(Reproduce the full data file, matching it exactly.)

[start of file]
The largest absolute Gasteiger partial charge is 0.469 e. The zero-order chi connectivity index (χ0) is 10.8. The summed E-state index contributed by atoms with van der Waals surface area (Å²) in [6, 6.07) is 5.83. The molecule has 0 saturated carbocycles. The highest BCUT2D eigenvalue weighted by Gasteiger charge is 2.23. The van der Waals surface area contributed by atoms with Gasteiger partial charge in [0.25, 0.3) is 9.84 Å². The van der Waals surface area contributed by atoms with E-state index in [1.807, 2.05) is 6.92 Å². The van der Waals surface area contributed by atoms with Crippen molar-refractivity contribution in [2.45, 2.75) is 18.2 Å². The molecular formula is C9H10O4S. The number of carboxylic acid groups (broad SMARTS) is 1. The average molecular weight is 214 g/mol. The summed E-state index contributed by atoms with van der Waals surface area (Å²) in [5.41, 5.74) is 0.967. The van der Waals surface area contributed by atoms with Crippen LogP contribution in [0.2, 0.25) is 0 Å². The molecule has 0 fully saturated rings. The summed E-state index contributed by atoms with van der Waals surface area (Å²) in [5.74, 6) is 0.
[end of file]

The largest absolute Gasteiger partial charge is 0.469 e. The zero-order chi connectivity index (χ0) is 10.8. The summed E-state index contributed by atoms with van der Waals surface area (Å²) in [6, 6.07) is 5.83. The molecule has 0 saturated carbocycles. The highest BCUT2D eigenvalue weighted by Gasteiger charge is 2.23. The van der Waals surface area contributed by atoms with Gasteiger partial charge in [0.25, 0.3) is 9.84 Å². The van der Waals surface area contributed by atoms with E-state index in [1.807, 2.05) is 6.92 Å². The van der Waals surface area contributed by atoms with Crippen molar-refractivity contribution in [2.45, 2.75) is 18.2 Å². The molecular formula is C9H10O4S. The number of carboxylic acid groups (broad SMARTS) is 1. The average molecular weight is 214 g/mol. The summed E-state index contributed by atoms with van der Waals surface area (Å²) in [5.41, 5.74) is 0.967. The van der Waals surface area contributed by atoms with Crippen LogP contribution in [0.2, 0.25) is 0 Å². The molecule has 0 fully saturated rings. The summed E-state index contributed by atoms with van der Waals surface area (Å²) in [5.74, 6) is 0.